PARTICIPANTS at the recent Fisheries Management Scotland conference were given a copy of the latest annual review, which includes reports from all the main salmon and sea trout rivers.
The report from the Tweed begins: ‘Salmon catches dropped for a fourth consecutive year with the spring catch half that of 2017.’
The total rod catch for salmon was 5,179 against a ten-year average of 11,406. The sea trout catch was 817 fish against a ten-year average of 1,894.
Critics of the salmon farming industry continue to claim that wild salmon are on the point of extinction along the Scottish west coast, yet the fishing report from the west coast River Carron states that: ‘Despite the dry, hot summer, the season was a good one for salmon, sea trout and finnock.’
It went on: ‘Salmon and grilse were present throughout the river in good numbers in the later part of the season. Sea trout, although small, were in excellent condition and were almost completely devoid of sea lice for the second season in succession.’
The salmon catch was 243 fish compared to a ten-year average of 237. The sea trout catch was 101 fish against a ten-year average of 114.
Against a background where the east coast was always highlighted as the shining light of Scottish salmon angling and when west coast rivers were supposed to have succumbed to the blight of salmon farming, how can the fortunes of these two rivers be so different?
The report form the River Carron in the FMS Annual Review provides a clue: ‘The salmon and grilse catch since the stocking programme took effect in 2004 are significantly higher than in any season prior to stocking.
‘It seems clear that ongoing stocking mitigates against the winter spates and moving gravel and the increasing seal population in the neighbouring sea loch. Migrating smolts have been monitored for more than 10 years, which indicates at least twice as many as predicted for the river if it only relied on natural production.’
Considering the positive news from the River Carron, the discussion at the FMS conference about restocking should have been positive too, but actually far from it. The impression gained was that restocking is not only a waste of time but can damage the wild fish stocks.
By coincidence, articles about restocking have appeared this month in The Field and in Fly Fishing and Fly Tying (FF&FT) magazines. Both echo the view that there is little to be gained from restocking and much to lose.
One ghillie from the River Tay told The Field that the scientists employed by the fishery boards are studying the salmon to death. They do nothing to help increase stocks.
Another Tay ghillie said that ‘fishery scientists claim hatcheries are damned and stocked smolts are the spawn of the devil’.
One scientist (who wanted to remain nameless) told the magazine that ‘hatcheries are no answer; we’d be destroying salmon just to save salmon’.
Rob Olsen, an angler and writer, added that stocking of rivers has been going on for centuries whereas the approach adopted by the scientists for the last 30 years has shown no sign of improvement.
FF&FT reports that the restocking programme on the River Tyne produced a return of 0.37 per cent of hatchery reared fish, while a recent trial in Scotland revealed rod recapture rates for hatchery reared smolts ranged from zero to 0.23 per cent.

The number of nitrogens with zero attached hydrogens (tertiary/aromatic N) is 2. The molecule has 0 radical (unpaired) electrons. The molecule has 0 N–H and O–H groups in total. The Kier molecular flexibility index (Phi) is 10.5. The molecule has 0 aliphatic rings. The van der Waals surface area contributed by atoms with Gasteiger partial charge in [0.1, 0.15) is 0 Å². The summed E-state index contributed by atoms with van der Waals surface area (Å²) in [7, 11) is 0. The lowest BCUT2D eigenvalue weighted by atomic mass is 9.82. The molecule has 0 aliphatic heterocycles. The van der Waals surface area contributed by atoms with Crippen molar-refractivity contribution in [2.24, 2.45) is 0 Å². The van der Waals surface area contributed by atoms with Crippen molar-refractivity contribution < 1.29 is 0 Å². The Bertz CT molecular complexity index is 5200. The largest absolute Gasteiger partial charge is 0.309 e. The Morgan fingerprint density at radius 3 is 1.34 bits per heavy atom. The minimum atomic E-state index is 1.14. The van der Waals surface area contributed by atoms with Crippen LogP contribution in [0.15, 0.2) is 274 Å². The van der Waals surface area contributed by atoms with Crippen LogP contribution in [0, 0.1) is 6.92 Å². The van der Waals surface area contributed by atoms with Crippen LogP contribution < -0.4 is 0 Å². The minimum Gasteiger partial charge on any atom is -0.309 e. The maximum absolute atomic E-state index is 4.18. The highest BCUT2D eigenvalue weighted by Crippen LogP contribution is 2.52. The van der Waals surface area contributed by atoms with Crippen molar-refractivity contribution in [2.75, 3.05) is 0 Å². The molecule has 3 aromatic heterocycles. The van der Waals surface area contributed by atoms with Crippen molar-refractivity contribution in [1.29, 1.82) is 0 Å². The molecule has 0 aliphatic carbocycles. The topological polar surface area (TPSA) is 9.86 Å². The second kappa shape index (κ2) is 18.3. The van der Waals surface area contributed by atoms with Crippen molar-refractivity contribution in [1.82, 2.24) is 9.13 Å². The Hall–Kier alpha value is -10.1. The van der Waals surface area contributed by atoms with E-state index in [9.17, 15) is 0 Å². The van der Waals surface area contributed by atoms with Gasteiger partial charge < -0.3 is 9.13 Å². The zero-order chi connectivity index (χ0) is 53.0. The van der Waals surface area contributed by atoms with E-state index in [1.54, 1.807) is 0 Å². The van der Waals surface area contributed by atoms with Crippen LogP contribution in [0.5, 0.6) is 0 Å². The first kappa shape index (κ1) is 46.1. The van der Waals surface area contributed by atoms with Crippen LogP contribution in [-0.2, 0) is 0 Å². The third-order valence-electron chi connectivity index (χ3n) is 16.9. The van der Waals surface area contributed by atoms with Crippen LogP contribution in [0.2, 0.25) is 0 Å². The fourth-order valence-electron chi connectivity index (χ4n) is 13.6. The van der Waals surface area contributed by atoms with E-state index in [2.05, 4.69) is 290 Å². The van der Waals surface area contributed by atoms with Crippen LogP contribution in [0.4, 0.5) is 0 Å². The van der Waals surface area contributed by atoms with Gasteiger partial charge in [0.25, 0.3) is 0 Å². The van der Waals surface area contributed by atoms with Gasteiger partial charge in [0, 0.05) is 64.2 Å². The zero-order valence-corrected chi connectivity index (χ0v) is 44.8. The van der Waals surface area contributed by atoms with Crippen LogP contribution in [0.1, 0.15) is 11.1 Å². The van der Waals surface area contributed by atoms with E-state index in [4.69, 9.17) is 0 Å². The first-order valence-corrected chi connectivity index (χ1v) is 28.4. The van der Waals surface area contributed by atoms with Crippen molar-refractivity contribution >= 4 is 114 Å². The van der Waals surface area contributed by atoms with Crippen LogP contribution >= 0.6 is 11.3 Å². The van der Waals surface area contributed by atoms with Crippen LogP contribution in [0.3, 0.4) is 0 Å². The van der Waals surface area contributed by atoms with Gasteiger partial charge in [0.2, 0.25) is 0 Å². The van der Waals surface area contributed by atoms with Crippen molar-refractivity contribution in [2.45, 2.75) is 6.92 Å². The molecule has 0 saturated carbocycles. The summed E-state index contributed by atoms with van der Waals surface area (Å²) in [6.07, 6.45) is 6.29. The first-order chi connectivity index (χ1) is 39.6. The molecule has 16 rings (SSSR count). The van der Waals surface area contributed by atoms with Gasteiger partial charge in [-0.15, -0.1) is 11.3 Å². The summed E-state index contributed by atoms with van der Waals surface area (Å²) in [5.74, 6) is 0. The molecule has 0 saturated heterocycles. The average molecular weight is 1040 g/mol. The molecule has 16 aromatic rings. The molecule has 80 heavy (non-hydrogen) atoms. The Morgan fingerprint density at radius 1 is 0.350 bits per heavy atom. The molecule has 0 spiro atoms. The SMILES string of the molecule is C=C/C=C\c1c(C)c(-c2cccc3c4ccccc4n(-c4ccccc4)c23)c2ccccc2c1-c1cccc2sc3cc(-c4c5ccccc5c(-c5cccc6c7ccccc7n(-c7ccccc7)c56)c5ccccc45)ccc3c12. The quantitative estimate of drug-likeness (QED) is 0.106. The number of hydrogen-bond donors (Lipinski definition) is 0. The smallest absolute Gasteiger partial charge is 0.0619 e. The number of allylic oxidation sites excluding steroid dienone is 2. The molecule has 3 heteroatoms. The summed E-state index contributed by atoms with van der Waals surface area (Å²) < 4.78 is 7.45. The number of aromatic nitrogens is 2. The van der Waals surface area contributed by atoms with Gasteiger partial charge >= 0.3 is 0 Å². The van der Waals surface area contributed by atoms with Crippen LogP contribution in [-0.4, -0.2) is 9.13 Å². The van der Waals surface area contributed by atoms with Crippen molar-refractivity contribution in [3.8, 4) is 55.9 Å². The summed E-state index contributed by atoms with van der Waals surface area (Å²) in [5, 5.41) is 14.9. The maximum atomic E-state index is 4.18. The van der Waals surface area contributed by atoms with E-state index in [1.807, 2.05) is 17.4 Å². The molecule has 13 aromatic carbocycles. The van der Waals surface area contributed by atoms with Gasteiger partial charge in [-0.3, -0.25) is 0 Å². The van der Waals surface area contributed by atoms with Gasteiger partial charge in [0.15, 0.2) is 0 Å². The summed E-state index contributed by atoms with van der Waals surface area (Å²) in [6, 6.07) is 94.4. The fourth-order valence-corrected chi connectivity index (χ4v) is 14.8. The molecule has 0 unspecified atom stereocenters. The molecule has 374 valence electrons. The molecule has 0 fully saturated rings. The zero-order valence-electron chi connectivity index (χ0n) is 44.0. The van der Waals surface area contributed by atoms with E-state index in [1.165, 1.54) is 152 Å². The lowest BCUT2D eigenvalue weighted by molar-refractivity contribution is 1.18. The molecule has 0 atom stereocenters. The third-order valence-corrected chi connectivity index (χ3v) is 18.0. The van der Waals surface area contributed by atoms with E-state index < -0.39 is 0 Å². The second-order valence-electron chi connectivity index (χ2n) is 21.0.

Both magazines highlight restocking programmes in Icelandic rivers, which appear to have a better success rate, but critics claim that these rivers tend to have no or limited natural breeding stock.
In Scotland, the argument is that stocked hatchery salmon can stray and ‘contaminate’ the wild stock by cross breeding.
FF&FT suggests that added to the problem of cross breeding is that fact that the ‘free for all’ during breeding does not actually occur and that choice of mate is important, with relatively few fish producing the majority of a river’s offspring. By comparison, it is argued that fish reared in hatcheries are the product of random mixing of eggs and sperm for any fish.
Looking in at this debate from outside, it seems that any excuse is found to avoid investing in hatcheries and river restocking.
Concerns about the genetics are a red herring since ever diminishing stocks mean a much reduced gene pool.
In fact, the gene pool has been compromised over the last couple of hundred years by unselective harvesting of fish as they return to the rivers to breed.
The problem is more likely about money. There seems to be a reluctance to pay to produce more fish to improve rivers that have always produced catchable fish for free.
What is most surprising about this debate concerning restocking is that the success of the River Carron over the last 15 years has been completely ignored. Given that the River Carron has out-performed many other rivers, it should have been highlighted as a great success.
There was a major opportunity to do so at the recent FMS conference and Dr Bob Kindness from the River Carron should have been asked to speak to participants about his experiences of restocking.
Unfortunately, the angling establishment dismiss Dr Kindness’s successful restocking programme for reasons unknown.
Maybe it is just because it has been a success. Equally, Dr Kindness has worked with local salmon farmers and this collaboration is seen as working with ‘the enemy’.
However, times have moved on and FMS are now keen to get their hands on salmon industry money to pursue their own attempts to improve salmon stocks.
Perhaps the industry should insist that FMS give the River Carron proper recognition before any money changes hands.